I have to tell you, [LGBT awareness] absolutely did not exist in my life [when I was growing up]. I had one really close gay friend, and he wound up marrying my best friend. They thought they would give it a try, because they had a very strong love for one another. Other than that, as far as I knew, I did not know any other gay people.[At ages] nine and 12, [my friend] Tammy and I were very much into each other. We experimented with all kinds of sex, and so forth and so on. Then [at] about 13 years old, she switched and went to boys. Then her family moved out of the neighborhood pretty much right after that. The rest of my friends, I just didn’t have that kind of relationship with them. It just never entered my mind again. It was like, “She’s gone so I won’t be doing that again!” It was kind of like, “Well, this is what I do now,” because you want to fit in. Tammy and I, the two of us, never spoke about it to anybody. We had the same group of friends. It was just what we did when we were alone; it was just our little thing. We didn’t say, “We aren’t going to say anything.” We just didn’t do it. Somewhere you know, “They aren’t going to like this.” So, it was a private thing for us.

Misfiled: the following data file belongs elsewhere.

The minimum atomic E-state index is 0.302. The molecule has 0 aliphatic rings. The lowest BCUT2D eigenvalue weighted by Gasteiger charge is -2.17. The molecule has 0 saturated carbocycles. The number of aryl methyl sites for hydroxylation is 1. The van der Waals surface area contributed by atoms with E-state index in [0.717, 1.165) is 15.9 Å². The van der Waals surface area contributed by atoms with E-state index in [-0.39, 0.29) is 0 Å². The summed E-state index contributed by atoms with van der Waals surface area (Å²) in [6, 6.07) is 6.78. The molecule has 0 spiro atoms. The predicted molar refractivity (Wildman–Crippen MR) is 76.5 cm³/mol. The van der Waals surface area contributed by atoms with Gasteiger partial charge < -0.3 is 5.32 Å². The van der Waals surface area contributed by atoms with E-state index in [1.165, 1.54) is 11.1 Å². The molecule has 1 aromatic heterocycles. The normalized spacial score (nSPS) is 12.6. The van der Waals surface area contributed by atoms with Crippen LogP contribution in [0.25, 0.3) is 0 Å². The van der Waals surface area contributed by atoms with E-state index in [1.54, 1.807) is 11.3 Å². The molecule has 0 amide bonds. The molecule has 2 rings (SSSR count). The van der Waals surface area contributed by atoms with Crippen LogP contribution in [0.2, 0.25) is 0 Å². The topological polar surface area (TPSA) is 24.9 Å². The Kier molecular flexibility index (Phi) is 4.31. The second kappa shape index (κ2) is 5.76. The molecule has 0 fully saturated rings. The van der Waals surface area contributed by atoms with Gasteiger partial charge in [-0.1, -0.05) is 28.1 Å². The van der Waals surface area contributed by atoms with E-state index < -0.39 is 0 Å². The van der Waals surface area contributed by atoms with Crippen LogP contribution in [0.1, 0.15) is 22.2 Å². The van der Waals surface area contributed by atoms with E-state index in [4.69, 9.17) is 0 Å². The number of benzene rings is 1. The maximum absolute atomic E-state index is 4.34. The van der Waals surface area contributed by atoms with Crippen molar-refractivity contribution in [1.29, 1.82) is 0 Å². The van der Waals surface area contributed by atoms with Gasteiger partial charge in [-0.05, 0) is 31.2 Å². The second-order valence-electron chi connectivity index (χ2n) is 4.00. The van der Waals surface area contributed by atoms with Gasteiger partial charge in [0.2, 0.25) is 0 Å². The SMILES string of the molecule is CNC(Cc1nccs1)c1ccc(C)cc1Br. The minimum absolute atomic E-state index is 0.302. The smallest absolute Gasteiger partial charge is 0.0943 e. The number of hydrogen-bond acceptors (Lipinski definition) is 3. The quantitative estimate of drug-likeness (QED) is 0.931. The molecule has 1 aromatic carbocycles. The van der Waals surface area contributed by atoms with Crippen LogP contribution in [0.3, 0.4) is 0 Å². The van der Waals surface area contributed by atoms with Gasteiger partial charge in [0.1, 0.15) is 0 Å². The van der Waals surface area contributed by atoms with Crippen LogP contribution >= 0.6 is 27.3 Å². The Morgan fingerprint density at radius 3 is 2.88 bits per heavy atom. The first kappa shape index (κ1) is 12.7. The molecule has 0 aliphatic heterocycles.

I was so in denial myself that it just didn’t come up until . . . I think the first awakening I had was at 25 years old, when I started talking with people about these dreams I was having and these thoughts I was having.
I know I was never happy with the men in my life. It wasn’t that they were necessarily bad men. I just had nothing in common with them. I didn’t understand them. I didn’t particularly like them, but they were okay, you know? I was married [to men] twice; I have a child with each of [my ex-husbands]. It wasn’t that they were bad to me particularly. I just didn’t get them at all. I never knew that until I came out, in my counseling sessions.
“Tammy” is a pseudonym.
Source: Interview with Maureen Nickerson in December 2006, held at the Northwest Museum for Arts and Culture.